There is no “cure” for the stomach flu. Antibiotics don’t help because it is caused by viruses, not bacteria. For the most part, your body will be required to fight it out. While that process is taking place inside you, there are some things you can do to make yourself more comfortable and prevent complications.
Hydrate: It is important to increase your fluid intake significantly when you are vomiting or have diarrhoea. Adults should aim to get one cup of fluid every hour. Children need 30 millilitres of fluid every 60 minutes. Take small, frequent sips as too much at once could induce or worsen vomiting. If your child tends to gulp or not be interested in drinking, give them a frozen electrolyte popsicle instead.
Drink wisely. When you have diarrhoea, drinking only water may not be enough. You are losing important minerals and electrolytes that water does not contain and that require replacement.
Oral rehydration solutions and products such as Hydralyte, CeraLyte, Infalyte, Naturalyte, Pedialyte, and generic brands are ideal to keep in your First Aid kit supply and use at these times.
Adults can use oral rehydration solutions like Gatorade or diluted juices, sports drinks, clear broth, or decaffeinated tea. Avoid sugary, carbonated, caffeinated, or alcoholic drinks that can make hydration harder and diarrhoea worse.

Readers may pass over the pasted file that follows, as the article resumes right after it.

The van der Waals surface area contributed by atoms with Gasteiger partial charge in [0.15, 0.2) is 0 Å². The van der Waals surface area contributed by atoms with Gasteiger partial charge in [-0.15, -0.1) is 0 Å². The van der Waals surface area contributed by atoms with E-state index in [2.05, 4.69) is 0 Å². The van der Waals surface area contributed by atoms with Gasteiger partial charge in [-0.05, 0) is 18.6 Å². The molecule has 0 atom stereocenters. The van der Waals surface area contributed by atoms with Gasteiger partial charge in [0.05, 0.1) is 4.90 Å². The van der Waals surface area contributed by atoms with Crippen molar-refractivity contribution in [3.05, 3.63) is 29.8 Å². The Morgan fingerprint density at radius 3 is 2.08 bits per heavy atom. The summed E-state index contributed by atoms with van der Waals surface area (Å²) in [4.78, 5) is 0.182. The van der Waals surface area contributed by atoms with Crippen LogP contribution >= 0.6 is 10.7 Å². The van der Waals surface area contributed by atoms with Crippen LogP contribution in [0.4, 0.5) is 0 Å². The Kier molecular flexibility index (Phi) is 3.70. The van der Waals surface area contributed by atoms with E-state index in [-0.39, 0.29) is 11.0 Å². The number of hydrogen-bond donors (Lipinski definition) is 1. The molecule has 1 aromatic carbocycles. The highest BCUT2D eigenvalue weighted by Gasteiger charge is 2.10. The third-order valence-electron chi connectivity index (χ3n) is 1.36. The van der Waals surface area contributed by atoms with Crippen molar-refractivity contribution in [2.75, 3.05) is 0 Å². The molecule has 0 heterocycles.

The old advice was to stick with bland foods, such as the BRAT diet of bananas, rice, applesauce, and toast or liquids like broths and soups. That is fine for the first day or so of any stomach flu. You should return to your normal solid diet as soon as you feel up to it.
Eat foods with potassium (such as potatoes, bananas, and fruit juices), salt (such as pretzels and soup), and yoghurt with active or live bacterial cultures.
Use over-the-counter medications. They’re not necessary, but some people find relief in medications for diarrhoea and vomiting. Just use them with care and read and follow the label instructions. Never give medication for diarrhoea or vomiting to a child unless a paediatrician or GP recommends the use as part of their documented treatment plan.
Rest. Give your body time to recover and put your feet up. Catch up on sleep where you can and take the time to recharge your batteries.
How Do You Protect Yourself From Stomach Flu
The viruses that cause gastroenteritis come from contact with an infected person’s stool. You may contact the condition from an infected person that did not wash their hands after using the bathroom and then touched a common or public area surface, the same surface you touched before eating lunch.